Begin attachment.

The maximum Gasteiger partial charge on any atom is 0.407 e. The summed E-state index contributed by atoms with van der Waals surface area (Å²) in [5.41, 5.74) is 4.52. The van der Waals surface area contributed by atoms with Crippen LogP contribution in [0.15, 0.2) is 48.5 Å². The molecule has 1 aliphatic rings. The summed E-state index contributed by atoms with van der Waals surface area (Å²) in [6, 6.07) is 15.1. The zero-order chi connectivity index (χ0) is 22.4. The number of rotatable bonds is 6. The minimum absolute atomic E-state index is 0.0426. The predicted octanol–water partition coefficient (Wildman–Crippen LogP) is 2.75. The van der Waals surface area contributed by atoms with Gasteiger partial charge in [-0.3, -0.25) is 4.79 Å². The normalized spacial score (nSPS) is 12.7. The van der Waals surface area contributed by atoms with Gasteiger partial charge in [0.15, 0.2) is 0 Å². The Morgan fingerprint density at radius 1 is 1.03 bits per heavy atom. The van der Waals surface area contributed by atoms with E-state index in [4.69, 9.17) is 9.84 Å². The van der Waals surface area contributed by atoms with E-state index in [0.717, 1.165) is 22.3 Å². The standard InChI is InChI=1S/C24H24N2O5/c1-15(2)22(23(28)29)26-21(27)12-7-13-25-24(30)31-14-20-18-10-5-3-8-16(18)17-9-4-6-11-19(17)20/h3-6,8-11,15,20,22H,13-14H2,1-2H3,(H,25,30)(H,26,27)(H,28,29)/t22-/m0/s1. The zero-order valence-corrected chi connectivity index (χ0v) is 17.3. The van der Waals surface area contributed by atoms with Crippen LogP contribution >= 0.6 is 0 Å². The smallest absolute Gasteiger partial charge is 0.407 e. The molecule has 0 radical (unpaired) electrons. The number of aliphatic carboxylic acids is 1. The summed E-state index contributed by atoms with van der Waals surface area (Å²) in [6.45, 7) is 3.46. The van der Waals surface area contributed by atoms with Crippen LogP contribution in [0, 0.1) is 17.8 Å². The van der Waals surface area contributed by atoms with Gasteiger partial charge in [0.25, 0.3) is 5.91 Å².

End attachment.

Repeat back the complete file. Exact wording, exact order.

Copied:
The maximum Gasteiger partial charge on any atom is 0.407 e. The summed E-state index contributed by atoms with van der Waals surface area (Å²) in [5.41, 5.74) is 4.52. The van der Waals surface area contributed by atoms with Crippen LogP contribution in [0.15, 0.2) is 48.5 Å². The molecule has 1 aliphatic rings. The summed E-state index contributed by atoms with van der Waals surface area (Å²) in [6, 6.07) is 15.1. The zero-order chi connectivity index (χ0) is 22.4. The number of rotatable bonds is 6. The minimum absolute atomic E-state index is 0.0426. The predicted octanol–water partition coefficient (Wildman–Crippen LogP) is 2.75. The van der Waals surface area contributed by atoms with Gasteiger partial charge in [-0.3, -0.25) is 4.79 Å². The normalized spacial score (nSPS) is 12.7. The van der Waals surface area contributed by atoms with Gasteiger partial charge in [0.15, 0.2) is 0 Å². The Morgan fingerprint density at radius 1 is 1.03 bits per heavy atom. The van der Waals surface area contributed by atoms with E-state index in [4.69, 9.17) is 9.84 Å². The van der Waals surface area contributed by atoms with E-state index in [0.717, 1.165) is 22.3 Å². The standard InChI is InChI=1S/C24H24N2O5/c1-15(2)22(23(28)29)26-21(27)12-7-13-25-24(30)31-14-20-18-10-5-3-8-16(18)17-9-4-6-11-19(17)20/h3-6,8-11,15,20,22H,13-14H2,1-2H3,(H,25,30)(H,26,27)(H,28,29)/t22-/m0/s1. The zero-order valence-corrected chi connectivity index (χ0v) is 17.3. The van der Waals surface area contributed by atoms with Crippen LogP contribution >= 0.6 is 0 Å². The smallest absolute Gasteiger partial charge is 0.407 e. The molecule has 0 radical (unpaired) electrons. The number of aliphatic carboxylic acids is 1. The summed E-state index contributed by atoms with van der Waals surface area (Å²) in [6.45, 7) is 3.46. The van der Waals surface area contributed by atoms with Crippen LogP contribution in [0, 0.1) is 17.8 Å². The van der Waals surface area contributed by atoms with Gasteiger partial charge in [0.25, 0.3) is 5.91 Å².